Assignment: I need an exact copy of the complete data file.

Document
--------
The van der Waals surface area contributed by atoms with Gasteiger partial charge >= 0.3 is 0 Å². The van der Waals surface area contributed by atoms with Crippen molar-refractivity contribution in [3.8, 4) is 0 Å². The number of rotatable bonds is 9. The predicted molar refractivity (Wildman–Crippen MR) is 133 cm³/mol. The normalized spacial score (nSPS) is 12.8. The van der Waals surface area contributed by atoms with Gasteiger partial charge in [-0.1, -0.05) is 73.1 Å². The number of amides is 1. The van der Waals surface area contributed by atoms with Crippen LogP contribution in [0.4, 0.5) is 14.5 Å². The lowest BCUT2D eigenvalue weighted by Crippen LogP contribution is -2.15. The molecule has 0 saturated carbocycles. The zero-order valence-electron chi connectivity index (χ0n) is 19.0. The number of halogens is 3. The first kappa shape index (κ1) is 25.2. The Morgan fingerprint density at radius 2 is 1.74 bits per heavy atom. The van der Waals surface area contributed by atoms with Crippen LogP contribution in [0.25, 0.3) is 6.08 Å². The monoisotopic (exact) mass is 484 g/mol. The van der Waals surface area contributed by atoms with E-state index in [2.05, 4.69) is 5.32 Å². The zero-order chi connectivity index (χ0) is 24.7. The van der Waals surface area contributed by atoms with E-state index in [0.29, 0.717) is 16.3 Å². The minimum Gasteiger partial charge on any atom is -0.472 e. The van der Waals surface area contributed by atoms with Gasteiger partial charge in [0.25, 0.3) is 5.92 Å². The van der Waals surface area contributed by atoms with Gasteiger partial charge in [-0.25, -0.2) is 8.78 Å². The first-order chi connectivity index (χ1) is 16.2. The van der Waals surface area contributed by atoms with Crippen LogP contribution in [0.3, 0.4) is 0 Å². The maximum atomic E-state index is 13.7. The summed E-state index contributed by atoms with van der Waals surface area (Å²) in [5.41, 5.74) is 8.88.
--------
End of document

The van der Waals surface area contributed by atoms with Gasteiger partial charge >= 0.3 is 0 Å². The van der Waals surface area contributed by atoms with Crippen molar-refractivity contribution in [3.8, 4) is 0 Å². The number of rotatable bonds is 9. The predicted molar refractivity (Wildman–Crippen MR) is 133 cm³/mol. The normalized spacial score (nSPS) is 12.8. The van der Waals surface area contributed by atoms with Gasteiger partial charge in [-0.1, -0.05) is 73.1 Å². The number of amides is 1. The van der Waals surface area contributed by atoms with Crippen LogP contribution in [0.4, 0.5) is 14.5 Å². The lowest BCUT2D eigenvalue weighted by Crippen LogP contribution is -2.15. The molecule has 0 saturated carbocycles. The zero-order valence-electron chi connectivity index (χ0n) is 19.0. The number of halogens is 3. The first kappa shape index (κ1) is 25.2. The Morgan fingerprint density at radius 2 is 1.74 bits per heavy atom. The van der Waals surface area contributed by atoms with Crippen LogP contribution in [0.25, 0.3) is 6.08 Å². The monoisotopic (exact) mass is 484 g/mol. The van der Waals surface area contributed by atoms with E-state index in [2.05, 4.69) is 5.32 Å². The zero-order chi connectivity index (χ0) is 24.7. The van der Waals surface area contributed by atoms with E-state index in [0.29, 0.717) is 16.3 Å². The minimum Gasteiger partial charge on any atom is -0.472 e. The van der Waals surface area contributed by atoms with Gasteiger partial charge in [0.25, 0.3) is 5.92 Å². The van der Waals surface area contributed by atoms with Gasteiger partial charge in [-0.25, -0.2) is 8.78 Å². The first-order chi connectivity index (χ1) is 16.2. The van der Waals surface area contributed by atoms with Crippen LogP contribution in [0.3, 0.4) is 0 Å². The maximum atomic E-state index is 13.7. The summed E-state index contributed by atoms with van der Waals surface area (Å²) in [5.41, 5.74) is 8.88.